Manufacturing in Australia is – at last – benefiting from a targeted government campaign to help revive it to the glory days of the 1960s. With financial backing and incentives, the industry is in the infancy of its growth stage. One vital aspect that’s set to play an enormous role in the re-emergence of the sector is that of Smart Manufacturing in combination with Edge computing.
Smart Manufacturing: The data-centric rise of a neglected industry
Manufacturing used to account for over 30% of GDP during the 1960s. Today, that figure has fallen to a mere 5.6%. The key to advancing back towards those halcyon days is simple: productivity.
Edge computing is the silver bullet that presents the opportunity to increase output – something that savvy operators are already taking advantage of.
The concept of life on the Edge means bringing data capture and analysis closer to the place it occurs. Doing this brings about 5 distinct advantages – all of which are necessary to leap from a traditional a smart manufacturing process that will provide the baseline to dramatically increase productivity.
These 5 advantages are as follows:
Data Analytic Management: We can’t go any further without mentioning the Internet of Things (IoT). These are, quite simply, connected devices that generate data – such as smart monitors embedded in a food production line to identify a contaminant. This data can then be acted on in real-time to prevent a catastrophic event, such as contaminated items entering the food chain. Such devices generate huge amounts of data. Having to send it vast distances to a data centre or to the cloud to be sifted requires enormous levels of storage, bandwidth and computing power. Edge computing, on the other hand, processes this data right where it occurs. It allows an instant reaction and frees up the strain on the wider network.
Reduced latency: Transferring data to a main centre or the cloud takes time. While this might only be measured in milliseconds, this so-called ‘latency’ represents valuable time where a necessary action is delayed. The impact of this can be tremendous, especially in time-critical manufacturing. Damage to equipment, inferior products or even injury/risk to human life is increased if data isn’t acted upon in real-time. No interconnected system can work to its true potential without instant data analysis.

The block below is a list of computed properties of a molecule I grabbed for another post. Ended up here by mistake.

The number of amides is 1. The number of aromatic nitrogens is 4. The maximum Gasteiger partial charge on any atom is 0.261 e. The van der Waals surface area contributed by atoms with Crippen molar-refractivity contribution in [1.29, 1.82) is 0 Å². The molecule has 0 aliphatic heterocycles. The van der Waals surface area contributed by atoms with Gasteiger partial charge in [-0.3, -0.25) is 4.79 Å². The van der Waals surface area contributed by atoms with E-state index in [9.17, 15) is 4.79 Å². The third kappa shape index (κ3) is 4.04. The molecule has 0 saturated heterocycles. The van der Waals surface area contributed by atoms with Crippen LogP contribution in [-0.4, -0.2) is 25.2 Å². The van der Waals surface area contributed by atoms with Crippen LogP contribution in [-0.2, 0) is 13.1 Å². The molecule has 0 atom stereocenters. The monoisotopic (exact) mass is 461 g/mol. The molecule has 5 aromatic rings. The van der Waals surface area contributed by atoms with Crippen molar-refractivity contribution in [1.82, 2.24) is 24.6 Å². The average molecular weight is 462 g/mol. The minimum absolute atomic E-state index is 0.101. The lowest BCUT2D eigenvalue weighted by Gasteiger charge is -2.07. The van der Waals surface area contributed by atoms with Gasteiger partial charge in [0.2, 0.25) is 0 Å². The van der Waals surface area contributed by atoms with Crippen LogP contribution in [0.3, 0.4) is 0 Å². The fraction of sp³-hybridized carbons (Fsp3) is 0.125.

Increased interoperability: No manufacturing process occurs without systems communicating with each other. The challenge today is that various devices are often not compatible with each other. Bringing Edge computing into the mix removes a lot of such issues, as the data doesn’t all have to be sent back to a single source for analysis. The upshot of this is that it allows more systems to work seamlessly with each other, without having to alter existing smart devices or manufacturing processes.
Cheaper storage: Data analysis and storage costs money. Whether this involves constructing and running a local data storage room or sending it to the cloud, the costs will rise exponentially as data generation increases. Edge computing allows data to be sifted at source with only relevant information being passed along the line. Add in the advantages of Micro Data Centres (MDCs) and necessary data can be stored locally, meaning the whole system can easily be compartmentalised and segmented.
Better security: Cybersecurity is a major concern, with hacking situations regularly making news headlines. Every smart device within a system presents a potential portal for infiltration, with traditional data storage and network solutions increasing that vulnerability. Storage at the edge considerably reduces that risk. By spreading storage throughout a facility means there’s no central point of entry. This means a single attack can’t, therefore, debilitate the complete system.
Bringing storage to the Edge necessitates a simple solution that’s easy to implement, maintain, and – very importantly – upscale when required. Micro Data Centres neatly fit this niche and are being embraced by businesses of all sizes, thanks to their affordability and ease of use.